Quantifying Macro-rhythm in English and Spanish: A Comparison of Tonal Rhythm Strength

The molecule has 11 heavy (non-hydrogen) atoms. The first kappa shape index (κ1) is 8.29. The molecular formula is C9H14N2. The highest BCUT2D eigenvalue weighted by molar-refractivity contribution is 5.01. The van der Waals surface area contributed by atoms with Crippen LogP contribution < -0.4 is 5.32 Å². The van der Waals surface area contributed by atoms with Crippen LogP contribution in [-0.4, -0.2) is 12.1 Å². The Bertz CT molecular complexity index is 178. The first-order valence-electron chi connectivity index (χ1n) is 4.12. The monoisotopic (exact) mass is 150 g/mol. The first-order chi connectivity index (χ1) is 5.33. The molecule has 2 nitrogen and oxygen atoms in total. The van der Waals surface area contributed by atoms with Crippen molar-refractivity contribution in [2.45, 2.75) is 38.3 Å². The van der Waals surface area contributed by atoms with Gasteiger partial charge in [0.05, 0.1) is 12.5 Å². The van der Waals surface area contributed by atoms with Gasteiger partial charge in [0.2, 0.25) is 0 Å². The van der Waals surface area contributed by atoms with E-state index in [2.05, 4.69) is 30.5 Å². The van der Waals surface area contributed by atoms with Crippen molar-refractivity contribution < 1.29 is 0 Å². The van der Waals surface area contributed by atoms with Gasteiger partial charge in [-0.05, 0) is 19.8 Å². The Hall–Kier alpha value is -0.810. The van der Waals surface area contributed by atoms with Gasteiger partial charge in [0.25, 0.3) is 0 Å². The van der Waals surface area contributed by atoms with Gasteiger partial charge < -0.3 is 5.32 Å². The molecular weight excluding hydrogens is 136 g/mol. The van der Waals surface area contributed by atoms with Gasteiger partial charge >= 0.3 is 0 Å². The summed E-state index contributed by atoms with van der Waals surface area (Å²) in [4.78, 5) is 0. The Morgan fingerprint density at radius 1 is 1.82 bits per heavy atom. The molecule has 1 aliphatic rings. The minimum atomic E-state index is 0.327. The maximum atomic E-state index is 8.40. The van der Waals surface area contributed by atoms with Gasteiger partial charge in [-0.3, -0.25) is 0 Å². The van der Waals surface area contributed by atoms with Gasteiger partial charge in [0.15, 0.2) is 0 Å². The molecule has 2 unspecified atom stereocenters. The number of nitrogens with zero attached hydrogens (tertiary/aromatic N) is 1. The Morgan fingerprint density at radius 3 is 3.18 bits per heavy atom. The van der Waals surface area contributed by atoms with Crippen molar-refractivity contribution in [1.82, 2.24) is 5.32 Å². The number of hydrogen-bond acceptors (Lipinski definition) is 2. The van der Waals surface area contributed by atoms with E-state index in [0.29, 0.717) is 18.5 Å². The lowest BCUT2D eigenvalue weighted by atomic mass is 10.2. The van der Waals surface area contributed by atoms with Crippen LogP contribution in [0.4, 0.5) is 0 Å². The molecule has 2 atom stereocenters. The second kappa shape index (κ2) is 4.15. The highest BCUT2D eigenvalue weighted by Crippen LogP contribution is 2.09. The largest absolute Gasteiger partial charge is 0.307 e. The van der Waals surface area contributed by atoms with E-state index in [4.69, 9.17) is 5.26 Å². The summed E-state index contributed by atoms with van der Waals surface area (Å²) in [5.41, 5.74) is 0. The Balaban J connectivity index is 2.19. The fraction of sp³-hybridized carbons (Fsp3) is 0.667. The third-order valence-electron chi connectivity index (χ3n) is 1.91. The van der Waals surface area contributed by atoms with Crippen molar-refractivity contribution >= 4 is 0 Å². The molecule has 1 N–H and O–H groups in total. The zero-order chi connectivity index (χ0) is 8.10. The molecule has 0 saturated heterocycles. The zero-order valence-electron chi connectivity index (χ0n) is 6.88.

This thesis quantified macro-rhythm in English and Spanish in two speech styles. Macro-rhythm is defined as phrase-medial tonal rhythm (Jun 2014), and its strength is determined by the number of f0 alternations between peaks and valleys within a phrase, the uniformity of the rise-fall shape, and the regularity of L/H intervals. The degree of strength can be predicted based on the number of phrase-level tones in a language’s tonal inventory, the most common type of phrase-medial tone, and the frequency of f0 rise per Prosodic Word. Based on these criteria, Spanish is predicted to have stronger macro-rhythm than English. Two experiments measured the variability of distance intervals between tonal targets, the variability of the slope shapes, and the number of L/H alternations per Prosodic Word per utterance in read speech (Experiment 1) and newscaster speech (Experiment 2). The results of these measures support the prediction that Spanish has stronger macro-rhythm than English.